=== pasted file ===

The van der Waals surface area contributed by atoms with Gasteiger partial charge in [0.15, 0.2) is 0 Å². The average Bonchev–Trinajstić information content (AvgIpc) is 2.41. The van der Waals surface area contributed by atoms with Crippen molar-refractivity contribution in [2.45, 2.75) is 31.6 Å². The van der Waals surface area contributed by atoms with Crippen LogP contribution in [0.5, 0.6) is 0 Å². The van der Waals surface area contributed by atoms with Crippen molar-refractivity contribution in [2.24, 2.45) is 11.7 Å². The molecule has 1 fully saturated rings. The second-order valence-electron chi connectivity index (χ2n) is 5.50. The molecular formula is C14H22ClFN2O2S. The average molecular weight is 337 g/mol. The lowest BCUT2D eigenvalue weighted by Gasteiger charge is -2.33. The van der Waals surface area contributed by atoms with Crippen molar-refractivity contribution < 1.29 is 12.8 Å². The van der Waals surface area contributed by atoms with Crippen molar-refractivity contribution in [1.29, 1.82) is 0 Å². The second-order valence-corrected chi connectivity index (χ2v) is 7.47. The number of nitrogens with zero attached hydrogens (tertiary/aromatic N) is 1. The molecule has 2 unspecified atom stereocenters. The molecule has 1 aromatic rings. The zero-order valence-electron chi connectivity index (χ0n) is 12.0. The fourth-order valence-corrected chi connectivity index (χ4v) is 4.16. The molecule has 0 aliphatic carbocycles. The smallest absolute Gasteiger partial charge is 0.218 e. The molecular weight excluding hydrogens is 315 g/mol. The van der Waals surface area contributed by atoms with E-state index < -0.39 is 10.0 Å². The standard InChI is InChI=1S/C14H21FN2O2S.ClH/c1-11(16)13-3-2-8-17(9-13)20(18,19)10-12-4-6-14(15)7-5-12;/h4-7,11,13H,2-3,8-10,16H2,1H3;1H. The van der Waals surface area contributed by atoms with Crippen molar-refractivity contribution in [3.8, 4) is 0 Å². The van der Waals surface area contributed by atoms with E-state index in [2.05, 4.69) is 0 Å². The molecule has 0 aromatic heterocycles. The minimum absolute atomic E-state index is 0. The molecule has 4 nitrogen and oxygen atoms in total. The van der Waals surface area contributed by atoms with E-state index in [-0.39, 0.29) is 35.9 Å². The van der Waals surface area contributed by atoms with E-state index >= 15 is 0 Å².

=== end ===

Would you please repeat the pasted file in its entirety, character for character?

The van der Waals surface area contributed by atoms with Gasteiger partial charge in [0.15, 0.2) is 0 Å². The average Bonchev–Trinajstić information content (AvgIpc) is 2.41. The van der Waals surface area contributed by atoms with Crippen molar-refractivity contribution in [2.45, 2.75) is 31.6 Å². The van der Waals surface area contributed by atoms with Crippen LogP contribution in [0.5, 0.6) is 0 Å². The van der Waals surface area contributed by atoms with Crippen molar-refractivity contribution in [2.24, 2.45) is 11.7 Å². The molecule has 1 fully saturated rings. The second-order valence-electron chi connectivity index (χ2n) is 5.50. The molecular formula is C14H22ClFN2O2S. The average molecular weight is 337 g/mol. The lowest BCUT2D eigenvalue weighted by Gasteiger charge is -2.33. The van der Waals surface area contributed by atoms with Crippen molar-refractivity contribution < 1.29 is 12.8 Å². The van der Waals surface area contributed by atoms with Crippen molar-refractivity contribution in [1.29, 1.82) is 0 Å². The second-order valence-corrected chi connectivity index (χ2v) is 7.47. The number of nitrogens with zero attached hydrogens (tertiary/aromatic N) is 1. The molecule has 2 unspecified atom stereocenters. The molecule has 1 aromatic rings. The zero-order valence-electron chi connectivity index (χ0n) is 12.0. The fourth-order valence-corrected chi connectivity index (χ4v) is 4.16. The molecule has 0 aliphatic carbocycles. The smallest absolute Gasteiger partial charge is 0.218 e. The molecular weight excluding hydrogens is 315 g/mol. The van der Waals surface area contributed by atoms with E-state index < -0.39 is 10.0 Å². The standard InChI is InChI=1S/C14H21FN2O2S.ClH/c1-11(16)13-3-2-8-17(9-13)20(18,19)10-12-4-6-14(15)7-5-12;/h4-7,11,13H,2-3,8-10,16H2,1H3;1H. The van der Waals surface area contributed by atoms with Crippen molar-refractivity contribution in [3.8, 4) is 0 Å². The van der Waals surface area contributed by atoms with E-state index in [2.05, 4.69) is 0 Å². The molecule has 0 aromatic heterocycles. The minimum absolute atomic E-state index is 0. The molecule has 4 nitrogen and oxygen atoms in total. The van der Waals surface area contributed by atoms with E-state index in [-0.39, 0.29) is 35.9 Å². The van der Waals surface area contributed by atoms with E-state index >= 15 is 0 Å².